SAMME: I especially enjoyed the story you shared about David Lee Roth pretending to find a joint at (the start of) every show.
BILLY:
Yes! True showbiz, man, brilliantly done. Dave was the grandmaster and probably still is. I haven't seen him in a long time. He was so great at re-telling that joke every night as though it had never happened before. And we laughed the same way. It was brilliant how he managed to turn it into a rock show; that just made it so much more interesting as an audience member. The first time I went to see Van Halen -- of course, everybody wants to see Eddie. But when Dave was doing his thing, he really sold the show completely, and for me, it made a huge difference. Eddie was so much greater because of Dave, and Dave because of Eddie, and watching the two intertwine together and how that band worked on stage. We did about 30 shows with them that year with Talas opening up for them in 1980, and that was Showbiz 101, PhD. And to this day, a lot of what I learned on that tour is of great advantage to me.
SAMME: Since you played in Dave's solo band, can you give me a favorite story from that era?
BILLY:
Oh, there's so many! It usually requires a bottle of wine. About halfway done, too. Let me see. Well, the songwriting with Dave was a blast. Myself and Steve Vai would be down in the basement, just playing guitars. Dave would come down and say, "That's cool, let's hold the verse down and take in a chorus." We'd go upstairs. "OK, there's a chorus, now let's do a bridge" and put it all together. Dave would drive around in his car and come up with some weird ideas that were brilliant, and we had a song. It was a great, great time, some of my most memorable in this life -- going to L.A. and starting a band with Dave.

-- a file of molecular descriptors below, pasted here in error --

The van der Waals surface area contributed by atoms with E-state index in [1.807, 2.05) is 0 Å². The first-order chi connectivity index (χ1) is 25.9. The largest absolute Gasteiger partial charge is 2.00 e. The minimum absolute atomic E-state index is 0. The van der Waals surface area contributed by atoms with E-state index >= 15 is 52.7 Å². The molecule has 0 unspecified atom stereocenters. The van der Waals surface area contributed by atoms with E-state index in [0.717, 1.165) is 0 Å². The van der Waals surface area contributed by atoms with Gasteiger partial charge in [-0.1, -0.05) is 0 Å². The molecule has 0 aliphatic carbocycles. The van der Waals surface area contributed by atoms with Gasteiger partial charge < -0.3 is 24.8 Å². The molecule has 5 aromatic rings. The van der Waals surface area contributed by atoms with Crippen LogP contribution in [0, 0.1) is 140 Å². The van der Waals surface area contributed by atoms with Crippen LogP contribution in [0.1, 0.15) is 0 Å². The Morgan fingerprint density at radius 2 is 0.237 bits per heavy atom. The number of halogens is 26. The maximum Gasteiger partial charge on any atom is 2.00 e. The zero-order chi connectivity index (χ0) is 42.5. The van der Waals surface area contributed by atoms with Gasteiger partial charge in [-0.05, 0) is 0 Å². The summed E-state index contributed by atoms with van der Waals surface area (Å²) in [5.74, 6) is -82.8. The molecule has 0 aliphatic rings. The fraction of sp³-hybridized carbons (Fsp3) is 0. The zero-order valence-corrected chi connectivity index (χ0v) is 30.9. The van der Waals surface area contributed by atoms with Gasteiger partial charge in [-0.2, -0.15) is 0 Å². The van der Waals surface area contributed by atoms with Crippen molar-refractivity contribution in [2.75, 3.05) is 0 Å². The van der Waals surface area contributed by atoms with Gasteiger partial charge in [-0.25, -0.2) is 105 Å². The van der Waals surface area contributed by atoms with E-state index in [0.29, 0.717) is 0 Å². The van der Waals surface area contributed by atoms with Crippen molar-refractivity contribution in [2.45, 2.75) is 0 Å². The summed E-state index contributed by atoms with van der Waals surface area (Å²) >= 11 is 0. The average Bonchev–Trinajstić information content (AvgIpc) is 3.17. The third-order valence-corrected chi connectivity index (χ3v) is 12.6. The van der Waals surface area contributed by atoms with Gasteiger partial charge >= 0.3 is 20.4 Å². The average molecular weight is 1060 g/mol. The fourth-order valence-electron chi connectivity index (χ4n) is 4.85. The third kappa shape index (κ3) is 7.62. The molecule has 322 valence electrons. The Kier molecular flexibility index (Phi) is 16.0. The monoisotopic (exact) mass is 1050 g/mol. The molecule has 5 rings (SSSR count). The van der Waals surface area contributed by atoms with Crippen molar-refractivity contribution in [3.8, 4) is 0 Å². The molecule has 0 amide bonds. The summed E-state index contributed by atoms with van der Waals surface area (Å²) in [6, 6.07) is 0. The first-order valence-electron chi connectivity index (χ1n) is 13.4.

SAMME: I've gotta tell you I have about 25 VHS tapes filled with 6-8 hours of nothing but "Headbangers Ball" videos, and the first one I ever recorded was "Goin' Crazy."
BILLY:
Ha-ha! Yeah, I thought the shoot for that would be . . . Dave and the Fatman, all those suits . . . and the montage before "Yankee Rose" were offshoots of the movie that we were going to do. A movie and an album. But (the picture company) was pretty uncooperative. Dave put a lot of work into the movie, really worked hard. I think it would've been perfect timing for that. I still have the script.

SAMME: Is it true that you wrote "Shy Boy" & "Addicted to that Rush" during the Talas days?
BILLY:
I wrote the title for "Addicted to that Rush," and "Shy Boy" was in Talas, yeah. When I write, I do the dialogue or lyrical titles. With great song titles, everything else brings the whole song together once you have a title. I had "Addicted to that Rush" for years and years. Since the '70s, I think. Once I had the perfect lyric for it, the whole song came about. But it floated around for quite a few years.
SAMME: It always amazes me when you hear about a song's back story and find out it was years earlier, even if it's just the title.
BILLY:
It's rather common. There's the early Van Halen demos from live shows from way before they were signed, and there was a lot of songs that were pieces of what became songs. It's a normal process because as you probably realize as a writer -- the secret is in the re-write. I write a whole song, and I go back and re-write the whole thing. Only when you've got it written does it seem like . . . I remember "Sink Your Teeth Into That" on the second Talas record. We had lyrics that we had sung live for months. And when we went in to record it, I redid all the lyrics. I stood at the mic: "Wait, wait, wait!" A whole new thing from the original.